10 Ways You Can (Calmly) Prepare for Coronavirus at Craft Shows
Mar 07, 2020
Note: This is not intended to be medical advice. If you are ill or have concerns for your symptoms, please seek medical treatment from a licensed medical professional.
As we head into the spring 2020 show season, it seems that there may be an unwelcome attendee: COVID-19, otherwise known as the coronavirus. According to the Centers for Disease Control (CDC), symptoms of this virus include:
✓ shortness of breath
Which, not coincidentally, is also the list of symptoms for many other illnesses at this time of year. The quick spread of the illness and the lack of information has been like fuel to the fire of panic, and in many of the artist and art fair groups, there have been seemingly endless conversations contemplating the potential impact of the virus on handmade businesses (and commerce in general), whether or not shows will be cancelled, and what to do to stay safe if the show DOES go on.
There are a few easy, fairly common-sense things YOU can do to keep yourself and your customers at the minimal possible risk as the powers that be work to get the spread of this virus under control.
- Wash your hands! The CDC says that handwashing is one of the best ways to protect you and others from getting sick. Using the 5 step protocol (wet - lather - scrub - rinse - dry) for a minimum of 20 seconds is a highly effective way to stop the spread of germs.
- If you can’t wash your hands, use an alcohol-based hand sanitizer.
- If you are sick, stay home. **THIS** is important! So many artists and crafters will “push through” and go to a show if they are sick because they don’t want to miss out on the sales, but in the interest of public safety, PLEASE stay home if you are sick.
- Cover your cough! Either cough into a tissue and dispose of it properly, or cough into your elbow. Be sure to wash or at least sanitize your hands afterwards.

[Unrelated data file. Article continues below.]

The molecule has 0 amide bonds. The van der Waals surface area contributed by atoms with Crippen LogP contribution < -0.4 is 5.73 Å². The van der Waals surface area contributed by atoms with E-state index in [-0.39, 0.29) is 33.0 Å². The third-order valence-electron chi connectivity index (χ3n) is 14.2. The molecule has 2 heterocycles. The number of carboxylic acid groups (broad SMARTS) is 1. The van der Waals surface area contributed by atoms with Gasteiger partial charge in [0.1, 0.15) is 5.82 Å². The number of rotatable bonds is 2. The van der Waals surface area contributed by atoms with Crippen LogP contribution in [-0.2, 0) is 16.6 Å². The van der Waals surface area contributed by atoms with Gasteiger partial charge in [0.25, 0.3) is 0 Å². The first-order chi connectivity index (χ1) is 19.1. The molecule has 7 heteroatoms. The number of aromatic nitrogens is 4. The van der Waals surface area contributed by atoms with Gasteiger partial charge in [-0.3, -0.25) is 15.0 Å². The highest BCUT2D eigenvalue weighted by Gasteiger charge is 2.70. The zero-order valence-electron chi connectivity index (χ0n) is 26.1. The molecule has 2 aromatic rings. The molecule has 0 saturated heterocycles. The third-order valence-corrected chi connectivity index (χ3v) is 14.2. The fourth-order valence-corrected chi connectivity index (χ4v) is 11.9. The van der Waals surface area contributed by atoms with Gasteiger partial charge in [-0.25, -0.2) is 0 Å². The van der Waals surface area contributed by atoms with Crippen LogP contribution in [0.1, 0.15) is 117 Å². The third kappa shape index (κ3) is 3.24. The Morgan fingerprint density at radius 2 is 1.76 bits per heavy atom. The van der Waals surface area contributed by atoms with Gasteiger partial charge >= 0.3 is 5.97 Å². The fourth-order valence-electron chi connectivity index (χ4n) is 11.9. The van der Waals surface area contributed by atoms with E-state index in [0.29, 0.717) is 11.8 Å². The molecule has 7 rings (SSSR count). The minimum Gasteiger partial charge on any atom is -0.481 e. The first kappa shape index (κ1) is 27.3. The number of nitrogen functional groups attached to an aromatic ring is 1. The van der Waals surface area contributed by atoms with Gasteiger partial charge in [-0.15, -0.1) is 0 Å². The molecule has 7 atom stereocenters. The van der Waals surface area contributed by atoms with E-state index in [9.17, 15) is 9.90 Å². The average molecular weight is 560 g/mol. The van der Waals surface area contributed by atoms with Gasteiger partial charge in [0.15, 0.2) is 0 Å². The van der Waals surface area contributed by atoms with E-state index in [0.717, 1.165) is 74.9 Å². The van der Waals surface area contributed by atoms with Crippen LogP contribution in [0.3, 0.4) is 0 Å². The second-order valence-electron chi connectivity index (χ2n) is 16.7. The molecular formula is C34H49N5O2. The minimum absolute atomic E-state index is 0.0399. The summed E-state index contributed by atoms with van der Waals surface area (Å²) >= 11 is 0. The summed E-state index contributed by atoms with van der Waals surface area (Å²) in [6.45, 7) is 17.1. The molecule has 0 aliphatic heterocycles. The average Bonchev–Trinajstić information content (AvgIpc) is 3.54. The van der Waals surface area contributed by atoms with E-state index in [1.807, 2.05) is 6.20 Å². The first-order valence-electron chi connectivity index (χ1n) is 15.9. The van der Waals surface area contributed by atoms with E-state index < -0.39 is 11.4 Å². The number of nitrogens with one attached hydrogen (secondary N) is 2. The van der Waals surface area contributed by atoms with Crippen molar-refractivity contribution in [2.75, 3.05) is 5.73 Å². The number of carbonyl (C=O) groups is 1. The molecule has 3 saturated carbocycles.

- Keep your hands away from your face and out of your mouth. You touch SO MANY things during the day, and even more so when you are at a show.
- Greet your customers with a smile and a wave...from a distance. Sorry, huggers: this is not your time to shine. Avoiding physical contact with others helps to reduce the spread of the virus.
- That cash people are paying you with is, in a word, filthy. Keep a bit of alcohol-based sanitizer at your checkout (because you WILL have to handle cash) and be vigilant about not touching any food or drink until you have been able to properly wash your hands after touching money.
- Likewise, when you are accepting credit card payments, you are likely inviting the public to touch either your phone or your tablet. Keep contact to a minimum by offering a stylus for signatures (wipe it down often!), and if at all possible use a tablet instead of your phone (do you REALLY want the public touching the thing that you carry around with you all day and night?!). **
- Keep your snacks and drinks tightly covered and away from your customers. So far, there is no research showing that COVID-19 is spread by food...but it’s really never a good idea to have these things hanging out where the public can breathe/touch/cough on them.
- Frequently wipe down surfaces/objects in your booth that are getting the most “touch traffic” (products, displays, stylus, pens, tables, etc).
**note: AMEX, Discover, Visa, and Mastercard no longer require signature for purchase for chip-enabled cards. If you use a Square chip card reader (as many artists do), you can opt to turn off the signature requirement altogether. Be sure to read the fine print so you understand the details, terms, and risks of not requiring signature. **
Here are a few things you can add to your show packing list:
- Alcohol based hand sanitizer (at least 60% alcohol)
- Anti bacterial wet wipes (for wiping surfaces)
- Baby wipes or sanitizing hand wipes (for wiping your hands)
- Tissues (use for covering cough, wiping your nose/face, etc)
- Stylus for customer credit card signatures
At the end of the day, all you can really do is use common sense and do all of the things you are supposed to be doing anyway. Hand-washing and cough-covering aren’t new, but this most recent virus has us on our toes. Use it as an opportunity to create new healthy habits, and don’t let it keep you from going on with your business and your life.